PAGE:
I’m always the first one awake in my family. I usually have about an hour to myself before my wife gets up for work. I read and I write, I walk the dog, and I enjoy what is the slowest part of my day.
This morning, though, Nell got up before I did. I walked downstairs at 5 a.m. and saw her at the kitchen counter on her laptop typing away. She was putting the final touches on some professional development materials for the digital literacy training she was leading today at her elementary school. A teacher’s work is never done.
Our dog was awake too, and she needed to go out. With my morning mug of coffee in hand, Ginger and I set out for a walk around Colonial Acres, the one hundred plus homes of my neighborhood. It was still dark and the air was crisp. I don’t know what I did before I had a dog, but I rarely left the house before daylight.
I love where I live. In some ways, it’s like being trapped in a time warp with the 21st century out there somewhere nearby, just beyond my neighbors’ yards. There are no street lights in the Acres, just the glow of porch lights and lampposts. At 5:15 in the morning, it’s rare to see any cars on our streets. There is only one way in and out. I’ve walked Ginger for more than half an hour at times and haven’t seen a moving car. The homes were built in the early sixties, as was I. There is a distinct feeling I get sometimes of walking back in time as I stroll down our streets.
I felt that way this morning as I walked Ginger in the dark. As I sipped my coffee and slowly woke up, I traveled back in time. I thought of two of my “boy” roles from long ago: paperboy and altar boy. Both gave me reasons to be up before dawn in the little town of my youth. My older brother John and I delivered the Democrat and Chronicle, a morning newspaper, every day of the week for about three years when we were in junior high and high school. This meant waking up around 6 a.m. and walking or riding our bikes while we delivered newspapers to about one third of our town.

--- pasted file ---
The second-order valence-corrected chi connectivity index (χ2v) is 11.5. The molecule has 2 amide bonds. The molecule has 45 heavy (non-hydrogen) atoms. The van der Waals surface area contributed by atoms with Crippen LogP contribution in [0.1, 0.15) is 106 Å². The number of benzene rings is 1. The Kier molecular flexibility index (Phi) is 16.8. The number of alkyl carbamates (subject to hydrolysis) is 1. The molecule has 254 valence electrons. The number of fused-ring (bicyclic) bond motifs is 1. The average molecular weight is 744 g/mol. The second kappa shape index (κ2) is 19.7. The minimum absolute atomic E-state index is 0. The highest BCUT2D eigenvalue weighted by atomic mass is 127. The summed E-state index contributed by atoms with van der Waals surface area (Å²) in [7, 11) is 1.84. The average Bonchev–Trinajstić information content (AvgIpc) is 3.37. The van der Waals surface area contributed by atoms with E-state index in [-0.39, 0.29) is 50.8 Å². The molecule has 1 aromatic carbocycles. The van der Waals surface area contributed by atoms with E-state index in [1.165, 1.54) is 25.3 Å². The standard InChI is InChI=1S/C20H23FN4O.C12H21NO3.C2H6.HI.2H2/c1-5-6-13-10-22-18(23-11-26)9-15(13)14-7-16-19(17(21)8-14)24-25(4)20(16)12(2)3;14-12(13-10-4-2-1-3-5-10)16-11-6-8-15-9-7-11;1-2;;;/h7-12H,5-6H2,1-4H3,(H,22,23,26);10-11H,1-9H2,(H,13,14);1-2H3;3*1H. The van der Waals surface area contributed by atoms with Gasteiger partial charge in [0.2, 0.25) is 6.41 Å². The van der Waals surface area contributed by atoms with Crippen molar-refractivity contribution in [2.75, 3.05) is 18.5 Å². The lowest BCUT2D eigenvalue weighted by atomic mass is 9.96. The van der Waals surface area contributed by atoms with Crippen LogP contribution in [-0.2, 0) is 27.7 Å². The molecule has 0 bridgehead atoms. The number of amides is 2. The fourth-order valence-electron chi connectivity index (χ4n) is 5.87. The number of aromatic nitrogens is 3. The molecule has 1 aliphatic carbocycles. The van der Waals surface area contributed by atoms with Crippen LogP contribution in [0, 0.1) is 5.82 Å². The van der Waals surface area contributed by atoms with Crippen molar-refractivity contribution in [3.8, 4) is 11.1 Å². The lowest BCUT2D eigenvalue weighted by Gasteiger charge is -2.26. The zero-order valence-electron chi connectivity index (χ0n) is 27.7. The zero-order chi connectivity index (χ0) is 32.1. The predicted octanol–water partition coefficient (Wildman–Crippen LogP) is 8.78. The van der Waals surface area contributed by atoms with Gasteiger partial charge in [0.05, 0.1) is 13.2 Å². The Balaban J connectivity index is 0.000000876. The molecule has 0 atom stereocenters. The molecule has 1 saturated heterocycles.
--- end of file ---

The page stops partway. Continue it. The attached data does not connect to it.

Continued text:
On a good day, delivering papers is boring and repetitive, but we made the best of it. On one street, for three customers in a row, I went straight to Straight’s, left to Lefty’s and then right to Wright’s. I’d hold my temples and pretend scream, “Stella!” like Brando when I put the Sunday paper on Stella Maddox’s front porch. I learned that my teachers had real lives when I delivered the news to their homes.
I was an altar boy for ten years. Two or three times a year, I had to serve a week’s worth of 7 a.m. masses with my brother. These masses ended in half the time as the Sunday masses did, and they took place in a darkened church every weekday morning. It was difficult to stay awake sometimes, even during the shortened mass. I remember racing to finish my paper route and then scrambling to get to mass on time when my early morning duties crossed paths. I saw faith and devotion in the hearts of true believers, a faith so strong it brought them together beyond Sundays.
While I had nothing more to do this morning than walk the dog, I thought of those busy mornings of my youth. These days, a middle aged man in a car delivers papers to my neighbors and there are often no servers at mass, but that’s what was on my mind as the sun began to ease me into my day. It was during those days long ago that I learned to wake up early and take advantage of the day before most of the rest of my world did.
During those early hours, my mind would wander and I’d dream of the person I might grow to be some day. I’d drop a paper on a porch and wonder about the lives lived on the other side of the door. I remember my neighbors leaving their garage doors unlocked for me and I remember taking shortcuts through their yards and I remember delivering the news of the world in the silent darkness before the dawn. I remember.
That early morning time provided an opportunity for me, on a daily basis, to dream of an unknown future and to make plans to branch out and see the wider world beyond my paper route and my church. It provided a time for me to notice and name things that made up my world and to invent things that weren’t in it yet. Although I didn’t write down a word, those early morning hours of my youth helped me to become a writer.
This morning, as I walked a familiar path past neighbors’ homes, I could smell a hint of incense in the air and feel the newsprint on my hands. A writer’s work is never done.